30. 30. Pre-Sanitary Reforms 4 • Discharged waste upon land adjoining their dwellings and shops. • Within their private lot and into the streets. • The sewers needed to be large enough for a man to enter for cleaning and repair. • Sewers system focused on carrying off storm water to prevent flooding not carrying away organic wastes. • No centralizing planning, a piecemeal approach.
  31. 31. Reform Movements 4 “The elements of popular discord are gathered in those wretchedly-constructed tenant-houses, where poverty, disease, and crime find an abode. Here disease in its most loathsome forms propagates itself. Unholy passions rule in the domestic circle. Every thing, within and without, tends to physical and moral degradation.” (New York Citizen’s Association’s 1865 report, p.xvi)
  32. 32. Sanitary Movement: Movement for Preventive Sanitation Edwin Chadwick • Argued against the British Poor Law Amendment Act (1834)’s purpose of public workhouses for “the lazy, shiftless poor” ??? • “it would be less expensive to promote and create a healthier environment for workers.” • Conducted a thorough survey to correlate class/income and population density with the incidence of disease
  33. 33. Sanitary map of the Town of Leeds Sanitary Conditions of the Labouring Population of Great Britain (1842)
  34. 34. Sanitary Reform in England 41842-1844. Edwin Chadwick: • Adopted the “water-carriage sewerage system” • A small, egg-shaped sewer • Sewage removed by gravity beyond the city limits. • Rainwater could wash street debris into the sewers and out of the city by paved, sloped, and guttered streets.
  35. 35. Sanitary Reform in United States 4• Borrowed directly from English experience: in Jersey City, in Chicago, and Brooklyn • An engineering art, Engineers as civic servants not as city planners Sanitary survey planning, New York City • Before Sanitary reform, Dr. Stephen Smith’s unsuccessful efforts against the slumlord. • First efforts in 1865, New York City • A report led by the Citizens’ Association of New York, the city’s wealthiest merchants group. • Collaborated work with physicians, engineers, and chemists. • Total 29 sanitary inspection districts with detailed report • Rational efforts: Investigating the diseases of a locale and the associated physical conditions and then formulating solutions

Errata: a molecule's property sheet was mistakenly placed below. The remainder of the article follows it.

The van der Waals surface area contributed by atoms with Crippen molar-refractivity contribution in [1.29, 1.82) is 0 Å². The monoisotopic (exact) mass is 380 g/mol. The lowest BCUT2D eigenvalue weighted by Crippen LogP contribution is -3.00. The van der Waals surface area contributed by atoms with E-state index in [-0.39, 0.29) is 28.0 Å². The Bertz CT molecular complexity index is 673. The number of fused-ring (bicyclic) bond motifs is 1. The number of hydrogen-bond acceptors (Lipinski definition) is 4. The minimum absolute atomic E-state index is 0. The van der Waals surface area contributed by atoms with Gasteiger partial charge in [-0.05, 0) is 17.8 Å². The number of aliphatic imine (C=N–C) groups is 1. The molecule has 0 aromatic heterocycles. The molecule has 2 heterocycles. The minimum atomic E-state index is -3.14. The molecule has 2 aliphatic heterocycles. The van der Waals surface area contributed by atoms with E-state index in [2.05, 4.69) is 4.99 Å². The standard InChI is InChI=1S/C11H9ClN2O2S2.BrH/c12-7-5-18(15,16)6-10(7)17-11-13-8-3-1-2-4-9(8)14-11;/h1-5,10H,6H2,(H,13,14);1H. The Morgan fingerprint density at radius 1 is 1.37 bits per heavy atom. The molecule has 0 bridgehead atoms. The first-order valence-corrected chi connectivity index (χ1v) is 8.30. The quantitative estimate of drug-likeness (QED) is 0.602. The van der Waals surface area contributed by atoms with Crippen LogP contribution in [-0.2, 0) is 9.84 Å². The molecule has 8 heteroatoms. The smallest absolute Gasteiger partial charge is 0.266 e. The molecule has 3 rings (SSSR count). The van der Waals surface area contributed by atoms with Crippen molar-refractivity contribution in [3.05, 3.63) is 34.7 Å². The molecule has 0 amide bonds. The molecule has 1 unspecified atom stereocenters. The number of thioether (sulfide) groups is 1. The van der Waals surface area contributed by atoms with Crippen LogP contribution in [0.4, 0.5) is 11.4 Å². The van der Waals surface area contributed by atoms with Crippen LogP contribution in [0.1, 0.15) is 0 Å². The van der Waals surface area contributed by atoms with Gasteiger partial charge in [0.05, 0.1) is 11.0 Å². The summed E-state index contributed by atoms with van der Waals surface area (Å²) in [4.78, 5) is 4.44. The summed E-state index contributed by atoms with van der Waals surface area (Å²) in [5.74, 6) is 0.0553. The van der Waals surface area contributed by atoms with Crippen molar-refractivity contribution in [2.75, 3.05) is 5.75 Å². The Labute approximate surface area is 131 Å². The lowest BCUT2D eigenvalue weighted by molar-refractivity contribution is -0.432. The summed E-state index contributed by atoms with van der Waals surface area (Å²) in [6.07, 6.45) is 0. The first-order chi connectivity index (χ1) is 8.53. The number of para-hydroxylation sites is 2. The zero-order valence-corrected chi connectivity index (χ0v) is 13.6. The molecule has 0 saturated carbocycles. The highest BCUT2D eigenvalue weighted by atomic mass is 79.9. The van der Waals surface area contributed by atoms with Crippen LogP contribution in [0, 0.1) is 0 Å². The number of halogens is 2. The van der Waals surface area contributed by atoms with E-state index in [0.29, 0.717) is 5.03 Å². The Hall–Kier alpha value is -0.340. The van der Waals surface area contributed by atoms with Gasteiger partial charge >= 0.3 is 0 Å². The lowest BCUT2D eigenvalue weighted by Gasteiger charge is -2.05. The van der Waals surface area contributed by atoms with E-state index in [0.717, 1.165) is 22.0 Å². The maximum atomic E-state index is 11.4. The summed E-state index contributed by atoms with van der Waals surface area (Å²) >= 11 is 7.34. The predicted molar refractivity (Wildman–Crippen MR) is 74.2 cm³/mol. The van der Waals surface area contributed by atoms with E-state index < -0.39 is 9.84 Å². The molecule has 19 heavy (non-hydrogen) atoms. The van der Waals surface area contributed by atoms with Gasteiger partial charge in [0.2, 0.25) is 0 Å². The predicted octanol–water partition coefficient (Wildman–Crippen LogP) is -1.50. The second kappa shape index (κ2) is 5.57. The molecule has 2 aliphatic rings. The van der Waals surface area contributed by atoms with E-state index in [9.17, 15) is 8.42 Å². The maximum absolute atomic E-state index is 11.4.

36. 36. 1865 Citizens' Association of New York. Council of Hygiene and Public Health Report on the sanitary condition of the city
  37. 37. New York Five Points Area Currently Chinatown
  38. 38. Sanitary Reform in United States 4 1866 city-wide cleanup began First six month alone: • 160,000 tons from streets • 38,000 human excréments • 3 dead horse • 3,800 dead cats and dogs • 591 people died in Cholera outbreak (10 times less than the pervious outbreak 17 years before) • People started realizing the link between dirt and disease.
  39. 39. Sanitary Survey Planning 4 Memphis, Tennessee in 1879 • In 1878, a yellow fever epidemic: 5,150 out of 45,000 died. • The National Board of Health treated Memphis as a model of the technique (rational planning). • Comprehensive “Sanitary survey”(1879-1880), nine proposals • Sanitary reformers (surveyors) functioned as city planners (NOT planners)
  40. 40. Memphis’s Nine Proposals 4• Employment of a sanitary officer to superintend all sanitary work • Systematic ventilation and chilling of all city houses and their furnishings • Replacement of polluted wells and cisterns with a public water supply • Condemnation and destruction of numerous buildings ranging from shanties to large central city structures • Closing of privies and introductions of sewerage • Damming of the swamps and the park-development of its shoreline • Enactment of a sanitary code requiring the lifting of all buildings with floors less than two feet from the ground • Abatement of all nuisances discovered by the survey • The repaving of streets.